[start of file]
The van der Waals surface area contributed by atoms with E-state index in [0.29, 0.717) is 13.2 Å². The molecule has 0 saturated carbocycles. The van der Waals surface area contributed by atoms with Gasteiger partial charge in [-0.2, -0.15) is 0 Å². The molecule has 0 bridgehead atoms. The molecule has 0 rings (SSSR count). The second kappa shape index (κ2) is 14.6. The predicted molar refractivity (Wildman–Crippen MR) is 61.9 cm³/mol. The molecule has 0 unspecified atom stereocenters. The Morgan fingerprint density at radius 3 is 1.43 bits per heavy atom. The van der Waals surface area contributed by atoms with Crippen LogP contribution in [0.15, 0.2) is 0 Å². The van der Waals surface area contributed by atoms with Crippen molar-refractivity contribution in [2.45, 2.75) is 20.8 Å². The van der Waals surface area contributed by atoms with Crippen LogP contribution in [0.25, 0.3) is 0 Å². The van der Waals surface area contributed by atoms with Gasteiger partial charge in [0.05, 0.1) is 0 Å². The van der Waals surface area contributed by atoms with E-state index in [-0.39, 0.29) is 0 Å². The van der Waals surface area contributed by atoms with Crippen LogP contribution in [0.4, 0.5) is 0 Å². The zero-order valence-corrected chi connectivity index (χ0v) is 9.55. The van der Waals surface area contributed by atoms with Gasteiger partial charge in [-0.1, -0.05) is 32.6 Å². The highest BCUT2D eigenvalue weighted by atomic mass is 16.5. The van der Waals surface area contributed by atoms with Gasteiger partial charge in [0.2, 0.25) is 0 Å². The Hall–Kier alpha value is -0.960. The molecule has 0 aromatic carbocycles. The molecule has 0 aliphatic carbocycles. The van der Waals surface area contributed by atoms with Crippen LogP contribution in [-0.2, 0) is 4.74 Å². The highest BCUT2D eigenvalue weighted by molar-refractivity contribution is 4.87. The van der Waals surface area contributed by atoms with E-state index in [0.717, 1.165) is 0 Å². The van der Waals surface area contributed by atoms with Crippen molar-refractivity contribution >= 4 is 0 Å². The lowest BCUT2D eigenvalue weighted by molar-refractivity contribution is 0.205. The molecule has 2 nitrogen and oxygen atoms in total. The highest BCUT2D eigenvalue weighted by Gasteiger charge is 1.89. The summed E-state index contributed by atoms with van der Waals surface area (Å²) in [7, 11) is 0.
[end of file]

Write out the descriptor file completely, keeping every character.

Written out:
The van der Waals surface area contributed by atoms with E-state index in [0.29, 0.717) is 13.2 Å². The molecule has 0 saturated carbocycles. The van der Waals surface area contributed by atoms with Gasteiger partial charge in [-0.2, -0.15) is 0 Å². The molecule has 0 bridgehead atoms. The molecule has 0 rings (SSSR count). The second kappa shape index (κ2) is 14.6. The predicted molar refractivity (Wildman–Crippen MR) is 61.9 cm³/mol. The molecule has 0 unspecified atom stereocenters. The Morgan fingerprint density at radius 3 is 1.43 bits per heavy atom. The van der Waals surface area contributed by atoms with Crippen LogP contribution in [0.15, 0.2) is 0 Å². The van der Waals surface area contributed by atoms with Crippen molar-refractivity contribution in [2.45, 2.75) is 20.8 Å². The van der Waals surface area contributed by atoms with Crippen LogP contribution in [0.25, 0.3) is 0 Å². The van der Waals surface area contributed by atoms with Gasteiger partial charge in [0.05, 0.1) is 0 Å². The van der Waals surface area contributed by atoms with E-state index in [-0.39, 0.29) is 0 Å². The van der Waals surface area contributed by atoms with Crippen LogP contribution in [0.4, 0.5) is 0 Å². The zero-order valence-corrected chi connectivity index (χ0v) is 9.55. The van der Waals surface area contributed by atoms with Gasteiger partial charge in [-0.1, -0.05) is 32.6 Å². The highest BCUT2D eigenvalue weighted by atomic mass is 16.5. The van der Waals surface area contributed by atoms with Gasteiger partial charge in [0.2, 0.25) is 0 Å². The Hall–Kier alpha value is -0.960. The molecule has 0 aromatic carbocycles. The molecule has 0 aliphatic carbocycles. The van der Waals surface area contributed by atoms with Crippen LogP contribution in [-0.2, 0) is 4.74 Å². The highest BCUT2D eigenvalue weighted by molar-refractivity contribution is 4.87. The van der Waals surface area contributed by atoms with E-state index in [0.717, 1.165) is 0 Å². The van der Waals surface area contributed by atoms with Crippen molar-refractivity contribution >= 4 is 0 Å². The lowest BCUT2D eigenvalue weighted by molar-refractivity contribution is 0.205. The molecule has 2 nitrogen and oxygen atoms in total. The highest BCUT2D eigenvalue weighted by Gasteiger charge is 1.89. The summed E-state index contributed by atoms with van der Waals surface area (Å²) in [7, 11) is 0.